Keep love in your heart. A life without love is like a sunless garden where flowers are dead.
Now it is your task to be Christian theologians in your new, different and special situation. You truly do not need to become “Europoean, Western men,” not to mention “Barthians,” in order to be good Christians and theologians. You may feel free to be South East Asian Christians.
Karl Barth (Letter to Souteast Asian Christians)
In the business of theology, it is hard not to be controversial.
Jürgen Moltmann (Experience in Theology)
Putting it crudely, it [i.e., church history] is to stop you going mad. Those who have no history are always on the verge of insanity. When individual people lose their memory, they find it a very distressing experience; (…) When a nation forgets its history, or worse still, invents a history to take the place of the facts, the consequences are tragic.
Diarmaid MacCulloch (Groundwork of Christian History)
For while we are in this tent, we groan and are burdened, because we do not wish to be unclothed but to be clothed instead with our heavenly dwelling, so that what is mortal may be swallowed up by life.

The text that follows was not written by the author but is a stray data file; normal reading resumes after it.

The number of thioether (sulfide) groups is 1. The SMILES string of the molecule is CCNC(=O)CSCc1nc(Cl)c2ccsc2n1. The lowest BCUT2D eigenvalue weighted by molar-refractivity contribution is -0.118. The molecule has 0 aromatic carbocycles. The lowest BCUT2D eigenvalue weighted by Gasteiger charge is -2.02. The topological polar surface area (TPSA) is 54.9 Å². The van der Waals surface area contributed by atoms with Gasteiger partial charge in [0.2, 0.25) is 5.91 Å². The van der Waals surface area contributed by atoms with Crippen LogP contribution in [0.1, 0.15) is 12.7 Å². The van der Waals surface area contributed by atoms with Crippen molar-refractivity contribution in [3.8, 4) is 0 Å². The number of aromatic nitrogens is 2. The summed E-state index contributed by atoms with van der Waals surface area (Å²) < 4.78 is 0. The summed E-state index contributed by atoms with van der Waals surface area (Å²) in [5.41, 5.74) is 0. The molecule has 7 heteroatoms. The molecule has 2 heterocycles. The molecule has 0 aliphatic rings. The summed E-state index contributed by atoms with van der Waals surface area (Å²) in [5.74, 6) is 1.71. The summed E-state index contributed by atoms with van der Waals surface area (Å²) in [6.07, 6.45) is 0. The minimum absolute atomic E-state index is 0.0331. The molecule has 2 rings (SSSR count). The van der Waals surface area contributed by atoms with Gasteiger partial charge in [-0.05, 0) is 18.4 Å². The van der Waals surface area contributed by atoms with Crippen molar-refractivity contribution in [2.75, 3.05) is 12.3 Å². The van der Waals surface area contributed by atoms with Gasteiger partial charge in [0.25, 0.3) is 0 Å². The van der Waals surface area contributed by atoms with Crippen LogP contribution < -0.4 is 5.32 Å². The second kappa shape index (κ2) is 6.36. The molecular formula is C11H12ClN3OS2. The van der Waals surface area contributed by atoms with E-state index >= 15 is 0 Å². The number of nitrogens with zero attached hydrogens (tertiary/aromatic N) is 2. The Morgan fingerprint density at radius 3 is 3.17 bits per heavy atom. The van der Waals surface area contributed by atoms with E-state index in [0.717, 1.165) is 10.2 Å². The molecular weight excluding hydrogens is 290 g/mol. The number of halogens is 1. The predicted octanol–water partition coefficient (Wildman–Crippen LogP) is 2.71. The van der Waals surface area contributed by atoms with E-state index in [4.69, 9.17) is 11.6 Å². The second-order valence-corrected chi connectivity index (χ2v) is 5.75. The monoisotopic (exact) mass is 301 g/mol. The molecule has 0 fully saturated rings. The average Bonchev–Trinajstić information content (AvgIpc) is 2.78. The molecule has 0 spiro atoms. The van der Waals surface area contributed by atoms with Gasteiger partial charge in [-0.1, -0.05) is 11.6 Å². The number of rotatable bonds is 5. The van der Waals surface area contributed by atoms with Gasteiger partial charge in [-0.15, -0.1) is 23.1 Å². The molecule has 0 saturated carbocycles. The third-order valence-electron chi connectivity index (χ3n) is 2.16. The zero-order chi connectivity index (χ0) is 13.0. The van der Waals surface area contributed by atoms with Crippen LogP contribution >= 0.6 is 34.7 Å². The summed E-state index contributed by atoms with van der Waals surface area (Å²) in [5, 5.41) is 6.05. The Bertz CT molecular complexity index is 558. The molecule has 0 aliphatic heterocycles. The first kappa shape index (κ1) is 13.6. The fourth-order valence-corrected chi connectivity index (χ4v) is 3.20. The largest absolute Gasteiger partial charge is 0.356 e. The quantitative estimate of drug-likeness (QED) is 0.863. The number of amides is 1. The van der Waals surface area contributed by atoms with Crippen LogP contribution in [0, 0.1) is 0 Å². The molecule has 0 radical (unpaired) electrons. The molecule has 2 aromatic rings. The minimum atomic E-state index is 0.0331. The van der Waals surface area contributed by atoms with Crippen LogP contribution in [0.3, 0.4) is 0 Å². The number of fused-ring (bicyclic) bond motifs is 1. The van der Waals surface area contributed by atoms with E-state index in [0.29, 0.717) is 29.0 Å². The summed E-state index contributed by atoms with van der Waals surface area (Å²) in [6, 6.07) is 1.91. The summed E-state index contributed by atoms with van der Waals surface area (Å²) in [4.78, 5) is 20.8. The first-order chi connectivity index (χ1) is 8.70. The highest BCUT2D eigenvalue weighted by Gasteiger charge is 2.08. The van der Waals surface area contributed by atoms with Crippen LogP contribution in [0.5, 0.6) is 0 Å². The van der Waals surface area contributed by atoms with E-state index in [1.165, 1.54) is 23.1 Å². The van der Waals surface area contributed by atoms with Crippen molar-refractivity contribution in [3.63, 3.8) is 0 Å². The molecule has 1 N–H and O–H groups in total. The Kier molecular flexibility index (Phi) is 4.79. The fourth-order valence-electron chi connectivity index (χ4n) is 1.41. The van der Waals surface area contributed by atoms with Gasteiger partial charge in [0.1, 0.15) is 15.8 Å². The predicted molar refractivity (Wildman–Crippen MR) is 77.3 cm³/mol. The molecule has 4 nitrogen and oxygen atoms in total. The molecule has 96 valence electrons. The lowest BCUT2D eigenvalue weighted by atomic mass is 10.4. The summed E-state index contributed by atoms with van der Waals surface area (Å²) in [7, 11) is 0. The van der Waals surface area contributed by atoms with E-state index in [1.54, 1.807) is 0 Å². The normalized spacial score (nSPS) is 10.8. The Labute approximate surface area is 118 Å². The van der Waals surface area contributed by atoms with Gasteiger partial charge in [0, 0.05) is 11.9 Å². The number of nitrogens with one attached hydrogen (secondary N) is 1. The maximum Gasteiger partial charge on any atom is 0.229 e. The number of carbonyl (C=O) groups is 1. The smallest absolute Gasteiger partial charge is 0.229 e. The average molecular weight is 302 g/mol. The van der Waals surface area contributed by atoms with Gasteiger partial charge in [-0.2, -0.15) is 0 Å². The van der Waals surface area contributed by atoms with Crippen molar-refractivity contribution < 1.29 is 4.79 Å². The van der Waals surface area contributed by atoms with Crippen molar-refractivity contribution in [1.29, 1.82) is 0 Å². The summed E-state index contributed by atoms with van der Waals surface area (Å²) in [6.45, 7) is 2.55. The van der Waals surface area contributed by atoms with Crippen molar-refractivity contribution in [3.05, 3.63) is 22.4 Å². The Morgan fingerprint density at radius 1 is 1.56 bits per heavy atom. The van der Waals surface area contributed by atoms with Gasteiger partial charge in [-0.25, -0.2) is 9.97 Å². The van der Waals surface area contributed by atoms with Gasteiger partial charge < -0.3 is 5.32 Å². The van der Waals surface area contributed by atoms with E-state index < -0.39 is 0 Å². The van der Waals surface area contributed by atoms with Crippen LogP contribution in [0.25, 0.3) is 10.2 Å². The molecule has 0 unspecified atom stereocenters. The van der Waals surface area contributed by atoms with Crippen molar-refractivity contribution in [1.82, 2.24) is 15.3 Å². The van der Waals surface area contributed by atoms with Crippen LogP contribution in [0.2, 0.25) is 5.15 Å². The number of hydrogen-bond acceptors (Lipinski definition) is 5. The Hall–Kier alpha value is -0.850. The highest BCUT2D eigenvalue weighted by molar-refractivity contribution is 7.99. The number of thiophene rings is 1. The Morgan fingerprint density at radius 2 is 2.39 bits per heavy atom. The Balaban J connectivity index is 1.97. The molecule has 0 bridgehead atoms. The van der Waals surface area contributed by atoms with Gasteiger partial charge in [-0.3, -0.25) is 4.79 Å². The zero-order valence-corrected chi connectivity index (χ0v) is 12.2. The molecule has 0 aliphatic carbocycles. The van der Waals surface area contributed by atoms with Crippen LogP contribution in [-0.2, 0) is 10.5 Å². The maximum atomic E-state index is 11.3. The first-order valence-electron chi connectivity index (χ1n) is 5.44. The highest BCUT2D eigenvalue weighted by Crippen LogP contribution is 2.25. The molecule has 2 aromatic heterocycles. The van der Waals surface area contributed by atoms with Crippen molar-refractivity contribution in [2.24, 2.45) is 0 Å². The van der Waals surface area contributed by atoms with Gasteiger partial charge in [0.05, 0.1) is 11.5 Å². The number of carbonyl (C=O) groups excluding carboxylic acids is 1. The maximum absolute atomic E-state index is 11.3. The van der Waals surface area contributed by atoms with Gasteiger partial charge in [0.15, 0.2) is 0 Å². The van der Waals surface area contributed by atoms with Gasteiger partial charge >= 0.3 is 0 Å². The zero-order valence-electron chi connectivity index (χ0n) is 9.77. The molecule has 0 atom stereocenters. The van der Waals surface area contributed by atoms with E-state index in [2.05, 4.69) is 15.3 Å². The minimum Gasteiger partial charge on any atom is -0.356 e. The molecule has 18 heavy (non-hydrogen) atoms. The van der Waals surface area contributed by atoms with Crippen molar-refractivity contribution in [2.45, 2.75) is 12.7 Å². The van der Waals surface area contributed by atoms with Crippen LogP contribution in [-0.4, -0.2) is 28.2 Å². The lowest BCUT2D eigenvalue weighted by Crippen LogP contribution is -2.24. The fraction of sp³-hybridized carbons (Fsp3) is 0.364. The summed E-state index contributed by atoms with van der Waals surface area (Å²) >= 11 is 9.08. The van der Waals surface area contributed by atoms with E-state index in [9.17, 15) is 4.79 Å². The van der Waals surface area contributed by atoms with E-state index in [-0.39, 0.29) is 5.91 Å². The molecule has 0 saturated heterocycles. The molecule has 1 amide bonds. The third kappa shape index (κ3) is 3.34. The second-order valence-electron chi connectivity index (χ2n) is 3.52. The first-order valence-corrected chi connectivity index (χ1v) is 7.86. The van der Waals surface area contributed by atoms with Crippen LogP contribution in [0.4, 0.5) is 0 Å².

2 Corinthians 5:4 (NIV)
For I was hungry and you gave me something to eat, I was thirsty and you gave me something to drink, I was a stranger and you invited me in, I needed clothes and you clothed me, I was sick and you looked after me, I was in prison and you came to visit me.’ Then the righteous will answer him, ‘(...) When did we see you sick or in prison and go to visit you?’ The King will reply, ‘I tell you the truth, whatever you did for one of the least of these brothers of mine, you did for me.’
Matthew 25:34-40 (NIV)
The Gospel makes men free of history. However it makes free of history within history.
Josef L. Hromádka
Christianity is final only in so far as it has the power of criticizing and transforming each of its historical manifestations; and just this power is the Protestant principle.
Paul Tillich (The Protestant Era)
When you talk about God you are talking about two ‘impossible’ options… the ‘void’ [and] the ‘open’.
David Tracy (The Impossible God)
But now, Lord, what do I look for? My hope is in you.
Psalms 39:7 (NIV)
In general my position has developed theologically to the right and politically to the left of modern liberal Protestantism.
As theologians we are obliged to speak of God. But we are men [and women], and, as such, we cannot speak of God. We must be aware both of our obligation and our inability, and thus give glory to God. This is what oppresses us. Compared to this everything else is child’s play.
Karl Barth (The Word of God and the Task of the Ministry)
Man cannot receive an answer to a question he has not asked.
Paul Tillich (Systematic Theology)
All of these traditions [i.e., biblical traditions, heretical traditions, mainstream denominational traditions, non-Christian Near Eastern and Greco-Roman traditions, and critical post-Christian traditions] are sexist. All provide intimations of alternatives, equivalence and mutuality between men and women, between classes and races, between humanity and nature.